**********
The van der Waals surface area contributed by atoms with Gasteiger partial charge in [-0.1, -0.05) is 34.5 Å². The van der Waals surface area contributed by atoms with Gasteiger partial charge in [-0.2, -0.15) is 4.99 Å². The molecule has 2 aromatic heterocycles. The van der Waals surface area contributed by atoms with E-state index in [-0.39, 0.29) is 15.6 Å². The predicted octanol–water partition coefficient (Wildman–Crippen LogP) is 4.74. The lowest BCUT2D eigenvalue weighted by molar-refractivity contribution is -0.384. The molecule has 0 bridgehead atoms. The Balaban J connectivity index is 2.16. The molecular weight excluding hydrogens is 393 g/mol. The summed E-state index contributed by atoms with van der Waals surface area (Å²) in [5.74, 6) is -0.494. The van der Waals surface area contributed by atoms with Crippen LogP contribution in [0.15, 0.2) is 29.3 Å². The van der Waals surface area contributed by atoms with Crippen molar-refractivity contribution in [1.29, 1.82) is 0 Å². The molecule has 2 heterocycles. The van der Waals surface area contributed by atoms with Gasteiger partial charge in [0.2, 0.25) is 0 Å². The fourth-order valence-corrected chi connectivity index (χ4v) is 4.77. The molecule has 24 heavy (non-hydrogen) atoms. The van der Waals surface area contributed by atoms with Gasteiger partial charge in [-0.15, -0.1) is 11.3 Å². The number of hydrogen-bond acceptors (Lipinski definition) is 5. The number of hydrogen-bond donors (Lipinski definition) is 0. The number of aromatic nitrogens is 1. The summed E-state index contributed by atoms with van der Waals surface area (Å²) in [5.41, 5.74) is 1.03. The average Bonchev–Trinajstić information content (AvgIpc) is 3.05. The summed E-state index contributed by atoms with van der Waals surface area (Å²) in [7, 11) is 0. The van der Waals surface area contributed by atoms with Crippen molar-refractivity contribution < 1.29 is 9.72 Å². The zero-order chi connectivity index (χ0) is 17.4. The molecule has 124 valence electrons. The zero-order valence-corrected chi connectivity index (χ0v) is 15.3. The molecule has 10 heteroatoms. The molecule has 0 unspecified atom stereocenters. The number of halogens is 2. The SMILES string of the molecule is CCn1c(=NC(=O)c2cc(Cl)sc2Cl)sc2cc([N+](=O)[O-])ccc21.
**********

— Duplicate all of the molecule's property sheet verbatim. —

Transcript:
The van der Waals surface area contributed by atoms with Gasteiger partial charge in [-0.1, -0.05) is 34.5 Å². The van der Waals surface area contributed by atoms with Gasteiger partial charge in [-0.2, -0.15) is 4.99 Å². The molecule has 2 aromatic heterocycles. The van der Waals surface area contributed by atoms with E-state index in [-0.39, 0.29) is 15.6 Å². The predicted octanol–water partition coefficient (Wildman–Crippen LogP) is 4.74. The lowest BCUT2D eigenvalue weighted by molar-refractivity contribution is -0.384. The molecule has 0 bridgehead atoms. The Balaban J connectivity index is 2.16. The molecular weight excluding hydrogens is 393 g/mol. The summed E-state index contributed by atoms with van der Waals surface area (Å²) in [5.74, 6) is -0.494. The van der Waals surface area contributed by atoms with Crippen LogP contribution in [0.15, 0.2) is 29.3 Å². The van der Waals surface area contributed by atoms with Crippen molar-refractivity contribution in [1.29, 1.82) is 0 Å². The molecule has 2 heterocycles. The van der Waals surface area contributed by atoms with Gasteiger partial charge in [0.2, 0.25) is 0 Å². The fourth-order valence-corrected chi connectivity index (χ4v) is 4.77. The molecule has 24 heavy (non-hydrogen) atoms. The van der Waals surface area contributed by atoms with Gasteiger partial charge in [-0.15, -0.1) is 11.3 Å². The number of hydrogen-bond acceptors (Lipinski definition) is 5. The number of hydrogen-bond donors (Lipinski definition) is 0. The number of aromatic nitrogens is 1. The summed E-state index contributed by atoms with van der Waals surface area (Å²) in [5.41, 5.74) is 1.03. The average Bonchev–Trinajstić information content (AvgIpc) is 3.05. The summed E-state index contributed by atoms with van der Waals surface area (Å²) in [7, 11) is 0. The van der Waals surface area contributed by atoms with Crippen molar-refractivity contribution < 1.29 is 9.72 Å². The zero-order chi connectivity index (χ0) is 17.4. The molecule has 124 valence electrons. The zero-order valence-corrected chi connectivity index (χ0v) is 15.3. The molecule has 10 heteroatoms. The molecule has 0 unspecified atom stereocenters. The number of halogens is 2. The SMILES string of the molecule is CCn1c(=NC(=O)c2cc(Cl)sc2Cl)sc2cc([N+](=O)[O-])ccc21.